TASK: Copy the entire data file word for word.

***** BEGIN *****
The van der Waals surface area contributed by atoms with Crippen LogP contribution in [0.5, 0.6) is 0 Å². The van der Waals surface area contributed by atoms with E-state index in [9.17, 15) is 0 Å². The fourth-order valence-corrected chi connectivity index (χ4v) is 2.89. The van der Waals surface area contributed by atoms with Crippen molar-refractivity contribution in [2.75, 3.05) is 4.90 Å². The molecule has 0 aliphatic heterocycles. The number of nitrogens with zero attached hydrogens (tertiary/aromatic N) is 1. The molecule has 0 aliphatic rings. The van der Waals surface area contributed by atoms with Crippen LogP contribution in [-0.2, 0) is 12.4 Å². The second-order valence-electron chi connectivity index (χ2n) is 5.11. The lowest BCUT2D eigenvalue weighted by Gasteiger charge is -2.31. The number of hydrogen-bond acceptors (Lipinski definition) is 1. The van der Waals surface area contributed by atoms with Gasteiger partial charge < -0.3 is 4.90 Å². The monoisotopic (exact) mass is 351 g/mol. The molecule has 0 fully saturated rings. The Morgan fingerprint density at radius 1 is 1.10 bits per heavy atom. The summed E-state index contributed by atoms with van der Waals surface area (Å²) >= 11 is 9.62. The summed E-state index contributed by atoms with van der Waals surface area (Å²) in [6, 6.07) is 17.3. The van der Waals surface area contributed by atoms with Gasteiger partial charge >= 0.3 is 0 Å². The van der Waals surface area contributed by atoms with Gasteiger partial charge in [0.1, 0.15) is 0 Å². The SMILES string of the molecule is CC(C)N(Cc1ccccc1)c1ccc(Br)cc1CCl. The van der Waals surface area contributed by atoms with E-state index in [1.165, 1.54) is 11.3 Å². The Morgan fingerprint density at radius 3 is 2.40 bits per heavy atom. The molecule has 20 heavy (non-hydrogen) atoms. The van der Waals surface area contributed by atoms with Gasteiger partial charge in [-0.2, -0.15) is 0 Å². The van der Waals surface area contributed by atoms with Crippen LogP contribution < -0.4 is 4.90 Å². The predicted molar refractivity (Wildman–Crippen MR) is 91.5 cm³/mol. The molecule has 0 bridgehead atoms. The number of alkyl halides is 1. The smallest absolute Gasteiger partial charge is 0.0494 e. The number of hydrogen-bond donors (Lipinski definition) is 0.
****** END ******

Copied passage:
The van der Waals surface area contributed by atoms with Crippen LogP contribution in [0.5, 0.6) is 0 Å². The van der Waals surface area contributed by atoms with E-state index in [9.17, 15) is 0 Å². The fourth-order valence-corrected chi connectivity index (χ4v) is 2.89. The van der Waals surface area contributed by atoms with Crippen molar-refractivity contribution in [2.75, 3.05) is 4.90 Å². The molecule has 0 aliphatic heterocycles. The number of nitrogens with zero attached hydrogens (tertiary/aromatic N) is 1. The molecule has 0 aliphatic rings. The van der Waals surface area contributed by atoms with Crippen LogP contribution in [-0.2, 0) is 12.4 Å². The second-order valence-electron chi connectivity index (χ2n) is 5.11. The lowest BCUT2D eigenvalue weighted by Gasteiger charge is -2.31. The number of hydrogen-bond acceptors (Lipinski definition) is 1. The van der Waals surface area contributed by atoms with Gasteiger partial charge < -0.3 is 4.90 Å². The monoisotopic (exact) mass is 351 g/mol. The molecule has 0 fully saturated rings. The Morgan fingerprint density at radius 1 is 1.10 bits per heavy atom. The summed E-state index contributed by atoms with van der Waals surface area (Å²) >= 11 is 9.62. The summed E-state index contributed by atoms with van der Waals surface area (Å²) in [6, 6.07) is 17.3. The van der Waals surface area contributed by atoms with Gasteiger partial charge >= 0.3 is 0 Å². The van der Waals surface area contributed by atoms with Gasteiger partial charge in [0.1, 0.15) is 0 Å². The SMILES string of the molecule is CC(C)N(Cc1ccccc1)c1ccc(Br)cc1CCl. The van der Waals surface area contributed by atoms with E-state index in [1.165, 1.54) is 11.3 Å². The Morgan fingerprint density at radius 3 is 2.40 bits per heavy atom. The molecule has 20 heavy (non-hydrogen) atoms. The van der Waals surface area contributed by atoms with Gasteiger partial charge in [-0.2, -0.15) is 0 Å². The van der Waals surface area contributed by atoms with Crippen LogP contribution < -0.4 is 4.90 Å². The predicted molar refractivity (Wildman–Crippen MR) is 91.5 cm³/mol. The molecule has 0 bridgehead atoms. The number of alkyl halides is 1. The smallest absolute Gasteiger partial charge is 0.0494 e. The number of hydrogen-bond donors (Lipinski definition) is 0.